If you’re using Visual Studio 2012 on Windows 8, you may be looking for the Visual Studio Command Prompt shortcuts. These shortcuts are installed by Visual Studio to run scripts that configure the command line environment to use particular sets of Visual Studio tools, or to use specific versions of the Visual C++ compiler from the command line.
These shortcuts are installed with Visual Studio 2012, but only the “Developer Command Prompt for VS2012” (which is equivalent to the shortcut for the x86 native tools) is pinned to the Start screen by default. The command prompts for the x64 cross tools, the x64 native tools, and the ARM cross tools are installed but aren’t pinned.
To find these shortcuts, you can search for them at the Start screen (just type “VS2012 command prompt” without the quotes while you’re on the Start screen):
If you want to keep them visible on your Start screen, you can right-click on the tile and choose “Pin to Start”:
(Please note: depending on the version of Visual Studio 2012 you have installed, you may not see the same list of command prompt shortcuts. Not all shortcuts are installed with Visual Studio Express versions.)
x86 Native is the tools targeting 32 bit Windows and the executables are 32 bit.
x64 Cross is the tools targeting 64 bit Windows and the executables are 32 bit.
x64 Native is the tools targeting 64 bit Windows and the executables are 64 bit.
Obviously the x64 Cross tools are needed to build 64 bit applications on a 32 bit system, and the 64 bit version is available for 64 bit systems. While you may class this as a mess, this kind of layout is normal. Mingw has one more on top of this, x64 to x86 cross.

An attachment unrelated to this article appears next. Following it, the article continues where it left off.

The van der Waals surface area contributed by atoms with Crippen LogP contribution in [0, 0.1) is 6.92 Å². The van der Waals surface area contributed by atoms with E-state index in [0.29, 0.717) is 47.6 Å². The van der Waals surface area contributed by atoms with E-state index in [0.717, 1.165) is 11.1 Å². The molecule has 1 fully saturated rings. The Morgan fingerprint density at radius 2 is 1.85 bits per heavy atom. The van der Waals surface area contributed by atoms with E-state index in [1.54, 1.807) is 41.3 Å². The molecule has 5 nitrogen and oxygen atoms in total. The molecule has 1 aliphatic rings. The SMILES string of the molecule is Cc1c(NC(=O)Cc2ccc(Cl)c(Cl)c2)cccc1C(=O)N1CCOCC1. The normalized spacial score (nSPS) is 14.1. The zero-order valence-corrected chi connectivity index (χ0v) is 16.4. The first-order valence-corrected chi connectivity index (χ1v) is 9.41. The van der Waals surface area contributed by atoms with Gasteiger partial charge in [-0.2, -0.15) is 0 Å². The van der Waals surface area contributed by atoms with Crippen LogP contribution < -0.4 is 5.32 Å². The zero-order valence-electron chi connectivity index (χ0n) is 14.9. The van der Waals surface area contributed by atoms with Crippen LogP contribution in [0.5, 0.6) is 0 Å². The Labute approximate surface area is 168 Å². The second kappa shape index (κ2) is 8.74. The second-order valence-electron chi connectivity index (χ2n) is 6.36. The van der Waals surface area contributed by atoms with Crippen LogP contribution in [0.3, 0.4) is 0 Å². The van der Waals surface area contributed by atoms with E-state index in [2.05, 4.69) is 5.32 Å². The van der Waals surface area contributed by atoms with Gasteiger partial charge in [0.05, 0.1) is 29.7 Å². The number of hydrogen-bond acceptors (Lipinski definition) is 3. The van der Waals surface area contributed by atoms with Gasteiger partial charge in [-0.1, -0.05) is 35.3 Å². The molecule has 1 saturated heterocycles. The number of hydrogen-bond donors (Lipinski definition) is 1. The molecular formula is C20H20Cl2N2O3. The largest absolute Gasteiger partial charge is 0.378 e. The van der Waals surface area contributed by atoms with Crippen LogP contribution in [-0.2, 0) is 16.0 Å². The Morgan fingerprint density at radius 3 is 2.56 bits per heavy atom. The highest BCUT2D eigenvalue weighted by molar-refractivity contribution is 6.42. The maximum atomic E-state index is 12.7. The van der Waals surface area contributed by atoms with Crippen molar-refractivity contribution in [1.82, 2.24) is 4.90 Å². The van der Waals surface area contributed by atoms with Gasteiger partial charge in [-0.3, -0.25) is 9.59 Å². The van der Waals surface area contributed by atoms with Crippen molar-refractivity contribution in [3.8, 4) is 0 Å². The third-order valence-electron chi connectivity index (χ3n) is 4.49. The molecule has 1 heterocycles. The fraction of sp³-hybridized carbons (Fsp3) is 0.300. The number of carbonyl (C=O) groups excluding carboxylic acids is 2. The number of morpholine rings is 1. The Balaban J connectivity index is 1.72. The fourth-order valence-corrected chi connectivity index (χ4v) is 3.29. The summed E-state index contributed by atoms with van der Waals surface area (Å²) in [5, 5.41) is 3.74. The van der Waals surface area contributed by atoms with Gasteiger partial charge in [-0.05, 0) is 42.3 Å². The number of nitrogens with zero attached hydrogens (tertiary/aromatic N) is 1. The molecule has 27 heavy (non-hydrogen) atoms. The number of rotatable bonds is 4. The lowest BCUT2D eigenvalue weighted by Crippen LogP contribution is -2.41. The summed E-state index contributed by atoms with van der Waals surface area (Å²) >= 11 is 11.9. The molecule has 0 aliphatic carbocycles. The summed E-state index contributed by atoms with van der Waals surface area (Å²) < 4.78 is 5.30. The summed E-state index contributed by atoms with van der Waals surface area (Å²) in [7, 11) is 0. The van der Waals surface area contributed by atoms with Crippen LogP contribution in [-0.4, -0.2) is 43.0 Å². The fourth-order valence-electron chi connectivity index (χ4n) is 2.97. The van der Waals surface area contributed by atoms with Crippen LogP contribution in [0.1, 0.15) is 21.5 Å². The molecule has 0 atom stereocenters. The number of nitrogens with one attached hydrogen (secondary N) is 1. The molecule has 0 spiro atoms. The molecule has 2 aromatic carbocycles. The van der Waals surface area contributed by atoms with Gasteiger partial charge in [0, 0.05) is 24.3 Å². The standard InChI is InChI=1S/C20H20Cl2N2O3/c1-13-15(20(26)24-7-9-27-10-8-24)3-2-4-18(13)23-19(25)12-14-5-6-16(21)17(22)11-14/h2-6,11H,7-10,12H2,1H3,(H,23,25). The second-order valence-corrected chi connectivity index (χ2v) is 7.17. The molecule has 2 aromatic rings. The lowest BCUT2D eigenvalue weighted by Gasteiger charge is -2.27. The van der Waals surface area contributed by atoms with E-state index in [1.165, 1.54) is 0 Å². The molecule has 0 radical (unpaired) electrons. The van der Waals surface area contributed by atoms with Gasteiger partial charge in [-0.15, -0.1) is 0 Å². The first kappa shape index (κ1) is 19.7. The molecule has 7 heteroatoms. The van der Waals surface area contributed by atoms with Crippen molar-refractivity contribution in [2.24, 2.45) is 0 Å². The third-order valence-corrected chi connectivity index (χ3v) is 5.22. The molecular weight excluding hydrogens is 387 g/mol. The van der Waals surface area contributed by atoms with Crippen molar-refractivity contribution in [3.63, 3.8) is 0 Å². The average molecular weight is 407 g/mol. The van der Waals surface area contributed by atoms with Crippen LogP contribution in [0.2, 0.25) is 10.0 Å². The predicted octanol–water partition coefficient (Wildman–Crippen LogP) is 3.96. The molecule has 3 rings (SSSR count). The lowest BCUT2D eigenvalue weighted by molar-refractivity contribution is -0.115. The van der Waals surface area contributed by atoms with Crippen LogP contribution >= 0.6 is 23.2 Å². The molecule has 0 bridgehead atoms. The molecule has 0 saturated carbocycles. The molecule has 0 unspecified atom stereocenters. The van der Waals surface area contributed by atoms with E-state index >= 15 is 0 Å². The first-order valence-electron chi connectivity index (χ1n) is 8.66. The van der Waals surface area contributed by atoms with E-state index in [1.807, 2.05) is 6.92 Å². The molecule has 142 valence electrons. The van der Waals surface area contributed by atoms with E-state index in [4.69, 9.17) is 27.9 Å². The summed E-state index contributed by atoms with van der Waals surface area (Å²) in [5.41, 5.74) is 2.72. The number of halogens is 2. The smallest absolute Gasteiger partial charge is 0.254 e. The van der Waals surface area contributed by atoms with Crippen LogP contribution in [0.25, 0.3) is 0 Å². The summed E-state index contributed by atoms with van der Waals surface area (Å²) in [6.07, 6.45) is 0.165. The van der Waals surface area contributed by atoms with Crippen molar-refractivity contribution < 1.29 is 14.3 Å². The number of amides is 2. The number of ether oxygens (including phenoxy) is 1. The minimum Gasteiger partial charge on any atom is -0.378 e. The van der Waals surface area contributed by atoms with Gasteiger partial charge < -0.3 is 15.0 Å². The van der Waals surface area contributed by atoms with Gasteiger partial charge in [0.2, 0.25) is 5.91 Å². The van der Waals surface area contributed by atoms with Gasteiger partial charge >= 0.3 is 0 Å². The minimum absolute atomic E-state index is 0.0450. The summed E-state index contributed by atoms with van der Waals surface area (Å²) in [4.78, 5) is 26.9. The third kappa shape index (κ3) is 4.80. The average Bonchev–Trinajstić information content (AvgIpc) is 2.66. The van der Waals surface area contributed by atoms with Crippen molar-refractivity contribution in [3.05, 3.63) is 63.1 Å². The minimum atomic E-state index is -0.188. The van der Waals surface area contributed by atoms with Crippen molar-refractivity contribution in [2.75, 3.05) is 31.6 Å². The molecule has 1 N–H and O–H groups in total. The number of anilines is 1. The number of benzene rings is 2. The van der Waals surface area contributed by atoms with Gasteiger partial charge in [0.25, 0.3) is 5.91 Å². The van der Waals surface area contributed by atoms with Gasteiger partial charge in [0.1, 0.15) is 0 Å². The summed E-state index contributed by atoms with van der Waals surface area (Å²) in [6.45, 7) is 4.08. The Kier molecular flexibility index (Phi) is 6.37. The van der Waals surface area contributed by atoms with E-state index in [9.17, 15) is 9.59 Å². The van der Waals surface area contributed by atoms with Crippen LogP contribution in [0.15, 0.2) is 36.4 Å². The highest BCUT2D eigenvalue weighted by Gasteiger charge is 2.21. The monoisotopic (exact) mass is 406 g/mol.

You guys at M$ are indeed mad. What's the point of trying to mix a touch and desktop interface in the same software? You end up with a bad experience no matter what kind of hardware you have, and with articles like these trying to explain the madness.
I mean this in the most sincere and honest way possible... I just don't get why some people complain about the "missing start menu" so much. Win 8's Start is better organized and makes it much more simpler to find what you really want by pinning it on the start menu...
Its more of a business thing. I have a customer with 300,000 white collar, PC types on their network. If they go to Win8 and lose 8 hours per person due to training and using/discovering Win8 and their cost for salary and benefits average $40k per person per annum, their MINIMUM cost to deploy Win8 is a little more than $46 million.
That assumes no extra help desk calls, no upgrades of hardware, nothing else at all which we all know is far too conservative of a cost estimate.
What does that business get for their $46mm? Nothing really. Also, it doesn't make their products cheaper or better for their customers. All it does is add cost.
Their estimate win implementing Win8 is $200mm. Would you like to venture a guess as to whether they will be implementing Win8 with the missing start button and all of the other "Metro" stuff?